Victoria, Alberta is an exhibition showcasing images made over an eight day period in South Western Alberta. Originally planned as a week of photography of a variety of models in the western landscape, plans quickly changed upon my arrival. After a hurried series of phone calls back to Halifax, a solution was found and Victoria, who’d worked with me in Nova Scotia, flew out to Alberta, to spend more than a week working with me in mountains, coulees, hoodoos and plains. The end result is one of the most focused bodies of work I have produced over the ten years since I began using a camera. Day after day I was challenged by the model and landscape to build upon the previous day’s work.
Drawn from images created over an eight-day period in Southern Alberta during the summer of 1999, Victoria. Alberta presents the ten images from the Victoria, the Alberta Portfolio along with an additional fifteen photographs selected specially for the exhibition. Where the images in the portfolio were selected by the portfolio patrons (without any context of the other images selected, or intent to have the images exhibited as a set), the additional photographs flesh out the project's results, and help tell a complete story of the first location-based body of work I produced.
This gallery only contains the additional fifteen images selected for the exhibition; the other ten photographs may be viewed on the Victoria, the Alberta Portfolio page.
The last day of the work with Victoria in Alberta was spent in the badlands on the east edge of the province; it was a hot, harsh environment to work in, but there was so much potential, I barely feel I scratched the surface of what could be created in the badlands. 4"x5" film
This is one of my favorite portrait of Victoria from the Alberta project. All through our visit to Alberta, I was seeking to make images that would really say “Alberta” (or rather, not Nova Scotia) when they were viewed, and I found few spaces as striking as Red Rock Canyon, in Waterton National Park. With steep, water-worn sides and a small, swift moving river at the bottom, it was the perfect setting for a dramatic portrait. 4"x5" film
The ripples in the sand under the water were just lovely, and Victoria‘s figure, crouched by the side provided the contrast to the dull tones of the riverside.
I can't think of many locations I have worked in as magical as Red Rock Coulee; as Victoria and I arrived shortly before sunset, we only had a short time to work, so much of what could have been created went unmade, but what we managed to record of film was really pleasing. 4"x5" film
I have always loved the wildness of Victoria's hair in this image. 4"x5" film
One of the strongest images of Victoria, this image was made during down time in Alberta, working indoors on the kitchen table. The skull had caught my eye from my first moment in Annie’s house, where I was staying, and from Victoria’s arrival, both of us agreed that we’d have to make an image with the skull. What amazed me was how still Victoria kept it during the second long exposure necessary in the poor light of the interior. 4"x5" film
When I was planning my work in Alberta, so much of my interest focused upon the mountains. As it turned out though, the first day working with Victoria was miles from the mountains - the only way to get them into an image at all was to use a long lens, and place Victoria on top of one of the Hoodoo’s and use the mountains as a backdrop.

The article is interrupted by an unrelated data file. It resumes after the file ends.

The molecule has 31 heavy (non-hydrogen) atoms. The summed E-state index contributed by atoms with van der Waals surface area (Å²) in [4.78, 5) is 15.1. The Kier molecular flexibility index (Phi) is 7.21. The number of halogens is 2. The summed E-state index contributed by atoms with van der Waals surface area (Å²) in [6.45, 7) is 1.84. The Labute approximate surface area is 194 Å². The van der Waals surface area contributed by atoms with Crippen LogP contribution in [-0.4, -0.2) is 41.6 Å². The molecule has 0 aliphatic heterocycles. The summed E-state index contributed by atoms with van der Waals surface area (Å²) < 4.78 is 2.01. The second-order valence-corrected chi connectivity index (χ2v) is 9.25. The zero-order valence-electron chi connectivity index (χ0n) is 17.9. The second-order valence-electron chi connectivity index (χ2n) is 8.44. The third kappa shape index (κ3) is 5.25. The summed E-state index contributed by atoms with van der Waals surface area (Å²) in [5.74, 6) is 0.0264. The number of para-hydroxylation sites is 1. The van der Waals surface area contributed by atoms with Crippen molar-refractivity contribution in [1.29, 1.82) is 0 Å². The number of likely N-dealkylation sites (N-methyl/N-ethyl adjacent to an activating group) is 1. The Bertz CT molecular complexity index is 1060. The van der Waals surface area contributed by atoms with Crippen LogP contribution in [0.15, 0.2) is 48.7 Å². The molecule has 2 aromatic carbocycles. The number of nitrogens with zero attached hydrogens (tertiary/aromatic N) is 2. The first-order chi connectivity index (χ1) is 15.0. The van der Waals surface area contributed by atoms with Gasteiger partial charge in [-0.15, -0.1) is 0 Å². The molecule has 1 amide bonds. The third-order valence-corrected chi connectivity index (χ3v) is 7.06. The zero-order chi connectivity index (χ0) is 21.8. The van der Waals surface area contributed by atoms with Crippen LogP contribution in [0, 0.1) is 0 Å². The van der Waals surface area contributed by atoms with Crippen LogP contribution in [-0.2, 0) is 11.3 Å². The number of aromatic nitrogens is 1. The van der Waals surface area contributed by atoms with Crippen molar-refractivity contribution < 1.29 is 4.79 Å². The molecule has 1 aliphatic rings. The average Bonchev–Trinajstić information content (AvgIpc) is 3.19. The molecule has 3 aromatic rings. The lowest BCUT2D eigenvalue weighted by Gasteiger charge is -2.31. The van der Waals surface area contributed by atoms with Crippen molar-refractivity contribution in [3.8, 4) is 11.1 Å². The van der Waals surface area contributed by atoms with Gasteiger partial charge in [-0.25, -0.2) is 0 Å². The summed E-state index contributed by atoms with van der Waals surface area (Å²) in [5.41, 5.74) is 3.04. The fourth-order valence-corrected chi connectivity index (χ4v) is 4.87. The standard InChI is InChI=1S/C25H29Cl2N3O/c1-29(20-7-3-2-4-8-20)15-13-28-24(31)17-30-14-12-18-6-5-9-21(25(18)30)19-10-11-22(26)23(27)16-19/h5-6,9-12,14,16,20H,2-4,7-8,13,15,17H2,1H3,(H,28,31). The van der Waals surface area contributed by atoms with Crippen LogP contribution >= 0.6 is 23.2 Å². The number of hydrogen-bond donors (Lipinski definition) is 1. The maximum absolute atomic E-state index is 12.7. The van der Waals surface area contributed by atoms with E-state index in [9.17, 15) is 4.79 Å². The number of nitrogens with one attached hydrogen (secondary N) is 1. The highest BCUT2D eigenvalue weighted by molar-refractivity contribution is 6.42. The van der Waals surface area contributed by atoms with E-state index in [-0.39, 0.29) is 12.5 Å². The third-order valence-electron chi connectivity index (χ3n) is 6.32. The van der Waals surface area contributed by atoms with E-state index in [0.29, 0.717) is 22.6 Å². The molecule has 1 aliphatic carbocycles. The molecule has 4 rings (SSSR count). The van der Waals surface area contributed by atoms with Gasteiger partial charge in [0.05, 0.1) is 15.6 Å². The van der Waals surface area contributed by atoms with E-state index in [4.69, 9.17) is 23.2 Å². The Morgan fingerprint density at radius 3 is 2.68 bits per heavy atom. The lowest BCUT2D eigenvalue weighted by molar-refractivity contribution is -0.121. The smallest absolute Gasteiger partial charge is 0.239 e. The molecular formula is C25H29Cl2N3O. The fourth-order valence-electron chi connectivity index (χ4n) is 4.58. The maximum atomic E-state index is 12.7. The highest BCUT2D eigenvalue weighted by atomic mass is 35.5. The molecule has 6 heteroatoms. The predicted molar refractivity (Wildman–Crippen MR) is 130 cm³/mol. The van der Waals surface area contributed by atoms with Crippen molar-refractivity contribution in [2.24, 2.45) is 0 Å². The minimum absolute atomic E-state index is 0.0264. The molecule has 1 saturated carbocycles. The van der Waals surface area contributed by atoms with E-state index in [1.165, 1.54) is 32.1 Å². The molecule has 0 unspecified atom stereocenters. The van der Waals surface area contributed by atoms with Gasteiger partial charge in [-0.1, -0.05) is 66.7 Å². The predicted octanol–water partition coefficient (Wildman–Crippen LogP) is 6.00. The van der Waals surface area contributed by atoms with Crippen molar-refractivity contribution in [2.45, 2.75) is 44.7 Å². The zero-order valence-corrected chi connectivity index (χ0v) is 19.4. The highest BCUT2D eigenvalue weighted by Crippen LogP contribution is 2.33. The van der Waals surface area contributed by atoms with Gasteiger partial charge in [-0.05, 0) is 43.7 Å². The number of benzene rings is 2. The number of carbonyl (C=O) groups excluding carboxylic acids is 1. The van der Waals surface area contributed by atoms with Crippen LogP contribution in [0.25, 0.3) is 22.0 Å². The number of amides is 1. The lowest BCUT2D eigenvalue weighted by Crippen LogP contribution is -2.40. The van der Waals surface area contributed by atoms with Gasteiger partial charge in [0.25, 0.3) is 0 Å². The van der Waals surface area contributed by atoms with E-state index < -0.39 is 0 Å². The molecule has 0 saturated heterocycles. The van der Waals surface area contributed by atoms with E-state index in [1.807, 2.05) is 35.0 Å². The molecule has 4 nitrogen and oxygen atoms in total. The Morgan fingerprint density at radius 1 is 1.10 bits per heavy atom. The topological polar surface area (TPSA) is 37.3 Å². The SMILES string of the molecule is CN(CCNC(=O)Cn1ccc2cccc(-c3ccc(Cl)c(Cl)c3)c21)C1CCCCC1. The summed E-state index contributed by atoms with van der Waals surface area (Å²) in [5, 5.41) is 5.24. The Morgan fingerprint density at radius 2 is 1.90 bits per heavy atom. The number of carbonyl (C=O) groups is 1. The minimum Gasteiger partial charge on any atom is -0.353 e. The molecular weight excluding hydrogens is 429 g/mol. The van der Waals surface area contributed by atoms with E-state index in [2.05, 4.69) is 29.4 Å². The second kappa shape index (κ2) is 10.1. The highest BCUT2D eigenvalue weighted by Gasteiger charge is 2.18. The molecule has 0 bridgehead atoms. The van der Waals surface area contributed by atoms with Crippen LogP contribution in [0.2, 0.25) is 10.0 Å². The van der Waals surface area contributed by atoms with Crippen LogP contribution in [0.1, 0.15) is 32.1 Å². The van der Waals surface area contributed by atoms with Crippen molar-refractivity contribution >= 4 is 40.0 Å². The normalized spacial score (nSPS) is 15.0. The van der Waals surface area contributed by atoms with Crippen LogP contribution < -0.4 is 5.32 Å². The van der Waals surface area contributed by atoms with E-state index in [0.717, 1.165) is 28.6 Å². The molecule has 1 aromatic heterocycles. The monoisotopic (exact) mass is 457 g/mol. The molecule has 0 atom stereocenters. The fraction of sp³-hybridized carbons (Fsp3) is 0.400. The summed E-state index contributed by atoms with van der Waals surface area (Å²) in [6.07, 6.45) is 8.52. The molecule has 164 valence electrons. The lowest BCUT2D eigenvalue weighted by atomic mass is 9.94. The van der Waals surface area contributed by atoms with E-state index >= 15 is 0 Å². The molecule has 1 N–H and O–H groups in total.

When Victoria and I worked together in Alberta, a surprising number of the images were tight compositions, framing her body in the micro-landscapes we found throughout the landscape. That made photographs like this quite precious to me in retrospect, as it achieves a wonderful balance between Victoria’s body, and the landscape around her.
Made on a black cloth spread over the grass in the shade on the west-side of the house in which Victoria and I were staying in, the series of infrared skull images from Alberta are among my favourite “studio style” images I’ve ever made. The simplicity of the subject belies the incredible history that is contained in it; both in the symbolic reference of the mortality of the model, and in the historical referent to other artists who worked with skulls; O’Keefe being the central one.
All through Alberta, while working on the Victoria Portfolio, I sought to make portraits of Victoria, knowing that the majority of the images we’d been making were body oriented. This photograph was an impromptu portrait - I had loaned my dark cloth to Victoria so she could walk from one building to another without getting dressed, and she just lent against a doorway, and was waiting for me - and looked perfect. 35mm infrared film
The portfolio that was produced from the images made with Victoria in Alberta was my first focused body of work, and one of the first times I worked only with infrared film in my 35mm camera. This is one of the most lyrical images I made of Victoria in Alberta - there is something about the sea of white that surrounds her that is really lovely. 35mm infrared film
My first day working with Victoria in Alberta was amazing; I was so used to working with the granite rock formations around Halifax that the wind and water worn sandstone of South-West Alberta was like seeing in an entirely new way for the first time.